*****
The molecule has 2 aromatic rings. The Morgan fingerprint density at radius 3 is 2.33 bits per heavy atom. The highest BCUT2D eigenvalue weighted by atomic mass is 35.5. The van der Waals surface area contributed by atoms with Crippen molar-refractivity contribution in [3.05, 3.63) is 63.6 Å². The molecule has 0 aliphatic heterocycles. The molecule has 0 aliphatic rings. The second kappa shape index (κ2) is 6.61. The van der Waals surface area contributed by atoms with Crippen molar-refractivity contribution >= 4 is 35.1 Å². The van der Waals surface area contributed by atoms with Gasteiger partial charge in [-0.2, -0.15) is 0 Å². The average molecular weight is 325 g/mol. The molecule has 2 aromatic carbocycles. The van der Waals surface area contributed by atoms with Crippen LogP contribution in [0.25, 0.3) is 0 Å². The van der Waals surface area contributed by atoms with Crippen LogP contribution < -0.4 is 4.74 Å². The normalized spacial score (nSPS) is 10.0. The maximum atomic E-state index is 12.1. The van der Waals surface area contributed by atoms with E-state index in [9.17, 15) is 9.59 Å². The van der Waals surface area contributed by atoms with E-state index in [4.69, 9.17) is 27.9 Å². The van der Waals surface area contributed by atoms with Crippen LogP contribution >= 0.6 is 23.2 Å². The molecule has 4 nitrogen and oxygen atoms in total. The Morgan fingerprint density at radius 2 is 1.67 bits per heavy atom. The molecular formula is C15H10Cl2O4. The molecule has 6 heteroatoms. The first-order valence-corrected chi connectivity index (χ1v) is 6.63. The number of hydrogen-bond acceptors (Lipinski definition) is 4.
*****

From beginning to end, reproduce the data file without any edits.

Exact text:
The molecule has 2 aromatic rings. The Morgan fingerprint density at radius 3 is 2.33 bits per heavy atom. The highest BCUT2D eigenvalue weighted by atomic mass is 35.5. The van der Waals surface area contributed by atoms with Crippen molar-refractivity contribution in [3.05, 3.63) is 63.6 Å². The molecule has 0 aliphatic heterocycles. The molecule has 0 aliphatic rings. The second kappa shape index (κ2) is 6.61. The van der Waals surface area contributed by atoms with Crippen molar-refractivity contribution >= 4 is 35.1 Å². The van der Waals surface area contributed by atoms with Gasteiger partial charge in [-0.2, -0.15) is 0 Å². The average molecular weight is 325 g/mol. The molecule has 2 aromatic carbocycles. The van der Waals surface area contributed by atoms with Crippen LogP contribution in [0.25, 0.3) is 0 Å². The van der Waals surface area contributed by atoms with Crippen LogP contribution < -0.4 is 4.74 Å². The normalized spacial score (nSPS) is 10.0. The maximum atomic E-state index is 12.1. The van der Waals surface area contributed by atoms with E-state index in [9.17, 15) is 9.59 Å². The van der Waals surface area contributed by atoms with E-state index in [4.69, 9.17) is 27.9 Å². The van der Waals surface area contributed by atoms with Crippen LogP contribution >= 0.6 is 23.2 Å². The molecule has 4 nitrogen and oxygen atoms in total. The Morgan fingerprint density at radius 2 is 1.67 bits per heavy atom. The molecular formula is C15H10Cl2O4. The molecule has 6 heteroatoms. The first-order valence-corrected chi connectivity index (χ1v) is 6.63. The number of hydrogen-bond acceptors (Lipinski definition) is 4.